Anyway.... random. But I’m happy I expressed it. HA!
    Anita
    Senior Member
    Last edited by Anita; 10-16-2017, 07:02 AM.

    Leave a comment:

  • AlexandraMarie
    Senior Member

  • AlexandraMarie
    replied
    Re: How do you do free reading?

    Originally posted by KF2000 View Post
    Alexandra,
    We also have mostly readers, with one or two who DO read, but usually only if they have exhausted all other options. Which is the point I wanted to share with you - the value of boredom to encourage readers. The variety of activities our kids have available to them is pretty limited, especially the older they get. My kids 10 and up usually rotate between: being outside, drawing, piano, legos, and reading. Throw in some board or card games and that's pretty much it. Each one of these is something we consider "good," so we don't stress over which they choose - and with so few choices, reading is usually right up there.

    This takes a couple of things to accomplish:
    1) A personal library of books that are SO GOOD your kids will be happy to read them over and over again. Filter, add new ones on a regular basis, but also allow them to read the best things A LOT.

    2) A "NO" button. I wish I had one! Then for each of the many, many times I get asked if they can watch something or play Wii, I could just hit the button. It would be so much easier! But the truth is there - you just gotta keep those others things relegated to the "set time each week" sort of category - otherwise, they will always pick the brain candy instead of the soul food.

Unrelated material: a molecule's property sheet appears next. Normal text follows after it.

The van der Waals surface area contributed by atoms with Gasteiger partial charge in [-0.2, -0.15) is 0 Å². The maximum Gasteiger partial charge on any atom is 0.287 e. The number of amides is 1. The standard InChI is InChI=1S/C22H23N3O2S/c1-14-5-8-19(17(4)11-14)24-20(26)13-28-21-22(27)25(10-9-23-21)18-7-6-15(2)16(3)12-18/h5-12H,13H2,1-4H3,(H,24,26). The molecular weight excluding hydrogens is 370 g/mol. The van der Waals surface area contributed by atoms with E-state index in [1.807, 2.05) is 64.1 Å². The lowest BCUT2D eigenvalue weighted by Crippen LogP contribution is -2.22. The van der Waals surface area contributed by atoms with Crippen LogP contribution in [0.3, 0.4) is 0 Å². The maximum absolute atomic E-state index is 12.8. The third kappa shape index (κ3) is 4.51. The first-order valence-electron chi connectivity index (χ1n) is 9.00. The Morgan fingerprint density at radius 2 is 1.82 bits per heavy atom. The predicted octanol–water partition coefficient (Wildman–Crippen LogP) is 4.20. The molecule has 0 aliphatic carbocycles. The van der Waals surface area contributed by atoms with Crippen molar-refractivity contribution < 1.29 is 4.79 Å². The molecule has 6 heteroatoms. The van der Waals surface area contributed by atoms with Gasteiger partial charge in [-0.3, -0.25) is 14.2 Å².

3) Continued use of the phrase, "I am not here to entertain you." When your kids come to you with some version of the, "I don't know what to do" complaint, this is how to answer, most times. Don't get me wrong - I love reading to my kids, playing cards or other board games, and whatnot. We love "family things," but in the day to day, when their school is over, and I am still working with others, or making dinner, or folding laundry - these are the times when you simply let them be bored. Then as they resort to reading out of desperation, they will eventually get hooked. This is especially true for reluctant readers. (Speaking from experience). They may not magically morph into bookworms, but they WILL read MORE.

    HTHs!
    AMDG,
    Sarah
    Thank you for this Sarah! I just had my fifth kid and the most encouraging thing I heard from you is me telling my kids that I am not here to entertain them. By the time we are done with school, I am tired and have a newborn to hold and nurse and house work to catch up on. My 2, 4, and 7 year old boys play outside a lot and rough house. My daughter doesn't want to do those things and I feel a constant guilt hanging over me like I am not giving her enough. I responded to your Hoffman Academy post, because I just started that with her. She also is asking about art, which I feel I may need to outsource as well. I am realizing I have limitations and can not be everything for my children. I will continue to fill my shelves with GOOD books and let my daughter re-read. We do have pretty strict technology rules, apart from letting the two younger ones watch about 40 minutes in the AM while we do school, we pretty much stick to a family movie night. I do need to learn to value letting my kids be bored. I do read aloud to my kids every night at bedtime and once a day on the days we aren't doing school, but my daughter would have me read to her all day. I believe me telling her no is what is causing her to read a lot on her own.

    Leave a comment: